VariableAllNo diabetesUntreated diabetesDiabetes treated with insulin
N (%)131 (100)75 (57)40 (31)16 (12)
Female sex (%)42434531
Age (years), min–max68 (46–88)68 (48–88)68 (46–87)69 (50–86)
BMI (kg/m2), min–max25 (14–44)25 (15–44)N = 7324 (14–31)N = 3825 (18–33)N = 15
Performance status (%)
 06 (4)6 (8)00 (0)
 152 (40)36 (48)13 (32)3 (19)
 244 (34)18 (24)19 (48)7 (44)
 329 (22)15 (20)8 (20)6 (37)
Primary tumour (%)
 Lung36 (27)22 (29)10 (25)4 (25)
 Breast25 (19)16 (21)7 (17)2 (13)
 Prostate31 (24)14 (19)12 (30)5 (31)
 Others39 (30)23 (31)11 (28)5 (31)
 Brain metastases (%)5 (4)4 (5)01 (6)
 Lung metastases (%)51 (39)35 (47)13 (33)3 (19)
 Liver metastases (%)30 (23)16 (21)9 (23)5 (31)
 Bone metastases (%)129 (99)74 (99)39 (98)16 (100)
 Pancreatic metastases (%)0000
 Alcohol abuse now or earlier (%)26 (20)14 (19)9 (23)3 (19)
 Smoking, now or earlier (%)88 (67)52 (69)27 (68)9 (56)
 Antihypertensive therapy (%)52 (40)30 (40)16 (40)6 (38)
 Lipid lowering therapy (%)27 (21)19 (25)6 (15)2 (13)
 Atheroschlerosis (%)17 (13)10 (13)4 (10)3 (19)
 Liver disease (%)3 (2)7 (9)1 (3)0
 Thyroid disease (%)11 (8)7 (9)3 (8)1 (6)
 Pancreatic disease (%)2 (2)1 (1)1 (3)0
Hospitalisation or not
 Outpatient56 (43)41 (55)15 (38)0
 Inpatient53 (40)21 (28)19 (47)13 (81)
 Alternating22 (17)13 (17)6 (15)3 (19)
 Prednisolone start dose (mg), mean (min–max)261 (100–2500)234 (100–350)307 (100–2500)275 (150–300)
 Cumulated dose of prednisolone (mg), mean (min–max)2919 (1000–6750)2835 (1200–3650)3040 (1000–6750)2966 (1400–3600)
 Daily prednisolone dose (mg), mean (min–max)247 (83–563)240 (100–304)255 (83–563)259 (150–300)
Previous glucocorticoid treatment (%)
 None75 (57)43 (57)23 (58)9 (56)
 In relation to chemotherapy26 (20)17 (23)6 (15)3 (19)
 Earlier from time to time16 (12)8 (11)5 (15)2 (13)
 Ongoing treatment6 (5)3 (4)2 (5)1 (6)
 In relation to radiotherapy8 (5)4 (5)3 (8)1 (6)
 Number of plasma glucose measurements, median (IQR)9 (8–20)8 (7–12)13 (8–28)30 (18–33)
 Number of plasma glucose measurements until time of diagnosis, median (IQR)6 (3–8)7 (4–15)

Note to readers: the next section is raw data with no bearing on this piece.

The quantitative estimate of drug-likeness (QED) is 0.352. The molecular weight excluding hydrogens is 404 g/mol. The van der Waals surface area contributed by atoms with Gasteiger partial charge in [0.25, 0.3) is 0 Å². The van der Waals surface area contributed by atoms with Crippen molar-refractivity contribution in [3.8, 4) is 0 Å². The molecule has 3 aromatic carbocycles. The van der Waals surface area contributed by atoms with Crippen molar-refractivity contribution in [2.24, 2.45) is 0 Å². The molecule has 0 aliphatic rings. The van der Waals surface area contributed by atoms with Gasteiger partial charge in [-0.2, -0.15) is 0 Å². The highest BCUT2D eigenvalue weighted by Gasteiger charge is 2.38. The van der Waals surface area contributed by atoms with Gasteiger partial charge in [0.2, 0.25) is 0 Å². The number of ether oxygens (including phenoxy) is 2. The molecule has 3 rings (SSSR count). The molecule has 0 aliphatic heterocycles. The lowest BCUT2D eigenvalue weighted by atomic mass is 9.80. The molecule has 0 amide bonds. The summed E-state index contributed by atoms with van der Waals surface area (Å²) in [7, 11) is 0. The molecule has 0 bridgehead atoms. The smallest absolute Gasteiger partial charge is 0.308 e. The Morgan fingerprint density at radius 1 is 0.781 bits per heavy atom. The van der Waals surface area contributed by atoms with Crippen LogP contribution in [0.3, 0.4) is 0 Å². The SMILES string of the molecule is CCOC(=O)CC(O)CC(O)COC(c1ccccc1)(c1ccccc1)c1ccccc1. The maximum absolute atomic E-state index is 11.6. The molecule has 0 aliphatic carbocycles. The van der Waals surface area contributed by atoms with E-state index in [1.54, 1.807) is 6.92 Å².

Family history of diabetes (%)*35 (27)18 (24)N = 7312 (30)N = 395 (31)
 Previous diabetes (glucocorticoid-induced or gestational)1 (0.8)1 (1.3)00

*N indicates numbers of patients with data.

Incidence and time course of development of diabetes

During follow-up a total of 56 patients (43%; 95% CI 35–52%) presented plasma glucose values diagnostic of DM. Sixteen patients developing DM were treated with insulin, 12% (95% CI 6–18%) of the total population and 29% (95% CI 21–37%) of the patients with a diagnosis of DM (Table 1).

The incidence of DM left untreated rose steadily throughout the observation period. In contrast, the need for insulin therapy was decided within 7 days after the diagnosis of DM in 14 of the 16 (88%; 95% CI 72–100%) insulin-treated patients (Fig. 2).

Figure 2
Figure 2

Time course of development of diabetes.

Citation: Endocrine Connections 7, 5; 10.1530/EC-18-0088

In Fig. 3, the plasma glucose values are plotted against time of the day according to groups of DM status. Plasma glucose was highest in the afternoon in all the three groups of patients. In a mixed model performed separately for each group (no DM, untreated DM and insulin-treated DM) the level of glucose depended on time of day in all three groups (P < 0.001 in all groups).

Figure 3
Figure 3

Plasma glucose measurements throughout the day in patients not developing diabetes, patients developing untreated diabetes and patients developing diabetes treated with insulin.

Citation: Endocrine Connections 7, 5; 10.1530/EC-18-0088

Baseline HbA1c as predictor for insulin-treated with insulin